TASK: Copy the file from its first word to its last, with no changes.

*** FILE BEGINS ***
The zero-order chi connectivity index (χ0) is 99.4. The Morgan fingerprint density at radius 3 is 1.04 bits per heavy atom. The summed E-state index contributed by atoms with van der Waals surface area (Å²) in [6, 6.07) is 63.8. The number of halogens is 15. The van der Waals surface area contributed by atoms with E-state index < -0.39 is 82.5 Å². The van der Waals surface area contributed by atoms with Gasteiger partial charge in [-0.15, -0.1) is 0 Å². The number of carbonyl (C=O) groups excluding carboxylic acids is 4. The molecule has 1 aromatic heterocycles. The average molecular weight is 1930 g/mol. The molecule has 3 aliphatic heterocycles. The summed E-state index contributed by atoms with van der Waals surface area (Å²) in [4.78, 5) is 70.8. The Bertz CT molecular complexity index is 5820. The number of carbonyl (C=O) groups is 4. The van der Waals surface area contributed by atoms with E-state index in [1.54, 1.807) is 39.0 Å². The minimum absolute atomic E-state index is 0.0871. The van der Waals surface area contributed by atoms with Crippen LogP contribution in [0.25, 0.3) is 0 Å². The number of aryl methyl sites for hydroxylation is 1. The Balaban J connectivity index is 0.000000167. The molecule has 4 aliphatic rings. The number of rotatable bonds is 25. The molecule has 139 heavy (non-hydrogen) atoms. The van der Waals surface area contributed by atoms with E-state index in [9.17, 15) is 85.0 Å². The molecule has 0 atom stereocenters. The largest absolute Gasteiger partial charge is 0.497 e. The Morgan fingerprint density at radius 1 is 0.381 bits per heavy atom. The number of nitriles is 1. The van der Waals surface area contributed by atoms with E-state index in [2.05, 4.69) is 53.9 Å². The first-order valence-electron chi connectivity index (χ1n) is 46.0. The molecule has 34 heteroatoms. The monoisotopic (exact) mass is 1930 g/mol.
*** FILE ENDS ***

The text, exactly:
The zero-order chi connectivity index (χ0) is 99.4. The Morgan fingerprint density at radius 3 is 1.04 bits per heavy atom. The summed E-state index contributed by atoms with van der Waals surface area (Å²) in [6, 6.07) is 63.8. The number of halogens is 15. The van der Waals surface area contributed by atoms with E-state index < -0.39 is 82.5 Å². The van der Waals surface area contributed by atoms with Gasteiger partial charge in [-0.15, -0.1) is 0 Å². The number of carbonyl (C=O) groups excluding carboxylic acids is 4. The molecule has 1 aromatic heterocycles. The average molecular weight is 1930 g/mol. The molecule has 3 aliphatic heterocycles. The summed E-state index contributed by atoms with van der Waals surface area (Å²) in [4.78, 5) is 70.8. The Bertz CT molecular complexity index is 5820. The number of carbonyl (C=O) groups is 4. The van der Waals surface area contributed by atoms with E-state index in [1.54, 1.807) is 39.0 Å². The minimum absolute atomic E-state index is 0.0871. The van der Waals surface area contributed by atoms with Crippen LogP contribution in [0.25, 0.3) is 0 Å². The number of aryl methyl sites for hydroxylation is 1. The Balaban J connectivity index is 0.000000167. The molecule has 4 aliphatic rings. The number of rotatable bonds is 25. The molecule has 139 heavy (non-hydrogen) atoms. The van der Waals surface area contributed by atoms with E-state index in [9.17, 15) is 85.0 Å². The molecule has 0 atom stereocenters. The largest absolute Gasteiger partial charge is 0.497 e. The Morgan fingerprint density at radius 1 is 0.381 bits per heavy atom. The number of nitriles is 1. The van der Waals surface area contributed by atoms with E-state index in [2.05, 4.69) is 53.9 Å². The first-order valence-electron chi connectivity index (χ1n) is 46.0. The molecule has 34 heteroatoms. The monoisotopic (exact) mass is 1930 g/mol.